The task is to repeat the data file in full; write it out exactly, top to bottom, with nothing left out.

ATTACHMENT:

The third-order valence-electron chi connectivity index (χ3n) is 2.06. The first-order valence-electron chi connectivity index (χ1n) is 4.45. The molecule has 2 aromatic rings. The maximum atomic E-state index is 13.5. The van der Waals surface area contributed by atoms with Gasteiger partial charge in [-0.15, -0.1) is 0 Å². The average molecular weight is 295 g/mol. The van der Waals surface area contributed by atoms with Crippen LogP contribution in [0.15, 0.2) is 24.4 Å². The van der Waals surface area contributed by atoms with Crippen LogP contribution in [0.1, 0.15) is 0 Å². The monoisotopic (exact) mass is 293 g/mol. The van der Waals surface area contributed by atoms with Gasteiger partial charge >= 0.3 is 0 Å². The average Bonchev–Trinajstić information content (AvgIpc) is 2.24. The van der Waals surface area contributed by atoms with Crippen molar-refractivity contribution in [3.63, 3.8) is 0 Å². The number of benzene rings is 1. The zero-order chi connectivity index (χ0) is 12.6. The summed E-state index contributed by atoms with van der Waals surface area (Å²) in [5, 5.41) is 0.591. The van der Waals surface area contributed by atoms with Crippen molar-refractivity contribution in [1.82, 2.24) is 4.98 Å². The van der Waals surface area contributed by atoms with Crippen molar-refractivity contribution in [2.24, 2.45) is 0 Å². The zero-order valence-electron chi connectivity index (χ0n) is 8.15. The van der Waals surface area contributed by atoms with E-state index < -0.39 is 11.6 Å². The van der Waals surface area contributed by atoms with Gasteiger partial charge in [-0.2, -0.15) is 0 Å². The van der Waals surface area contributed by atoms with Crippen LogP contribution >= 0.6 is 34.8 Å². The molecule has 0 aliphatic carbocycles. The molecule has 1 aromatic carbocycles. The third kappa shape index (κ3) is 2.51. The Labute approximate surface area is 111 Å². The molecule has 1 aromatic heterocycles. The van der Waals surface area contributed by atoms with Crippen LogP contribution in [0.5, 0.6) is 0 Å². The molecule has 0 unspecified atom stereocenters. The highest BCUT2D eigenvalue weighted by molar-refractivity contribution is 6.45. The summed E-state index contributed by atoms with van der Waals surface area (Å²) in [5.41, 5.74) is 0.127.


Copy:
The third-order valence-electron chi connectivity index (χ3n) is 2.06. The first-order valence-electron chi connectivity index (χ1n) is 4.45. The molecule has 2 aromatic rings. The maximum atomic E-state index is 13.5. The van der Waals surface area contributed by atoms with Gasteiger partial charge in [-0.15, -0.1) is 0 Å². The average molecular weight is 295 g/mol. The van der Waals surface area contributed by atoms with Crippen LogP contribution in [0.15, 0.2) is 24.4 Å². The van der Waals surface area contributed by atoms with Crippen LogP contribution in [0.1, 0.15) is 0 Å². The monoisotopic (exact) mass is 293 g/mol. The van der Waals surface area contributed by atoms with Gasteiger partial charge >= 0.3 is 0 Å². The average Bonchev–Trinajstić information content (AvgIpc) is 2.24. The van der Waals surface area contributed by atoms with Crippen molar-refractivity contribution in [3.63, 3.8) is 0 Å². The number of benzene rings is 1. The zero-order chi connectivity index (χ0) is 12.6. The summed E-state index contributed by atoms with van der Waals surface area (Å²) in [5, 5.41) is 0.591. The van der Waals surface area contributed by atoms with Crippen molar-refractivity contribution in [1.82, 2.24) is 4.98 Å². The van der Waals surface area contributed by atoms with Crippen molar-refractivity contribution in [2.24, 2.45) is 0 Å². The zero-order valence-electron chi connectivity index (χ0n) is 8.15. The van der Waals surface area contributed by atoms with E-state index < -0.39 is 11.6 Å². The van der Waals surface area contributed by atoms with Gasteiger partial charge in [-0.2, -0.15) is 0 Å². The van der Waals surface area contributed by atoms with Crippen LogP contribution >= 0.6 is 34.8 Å². The molecule has 0 aliphatic carbocycles. The molecule has 1 aromatic carbocycles. The third kappa shape index (κ3) is 2.51. The Labute approximate surface area is 111 Å². The molecule has 1 aromatic heterocycles. The van der Waals surface area contributed by atoms with Crippen LogP contribution in [0.5, 0.6) is 0 Å². The molecule has 0 unspecified atom stereocenters. The highest BCUT2D eigenvalue weighted by molar-refractivity contribution is 6.45. The summed E-state index contributed by atoms with van der Waals surface area (Å²) in [5.41, 5.74) is 0.127.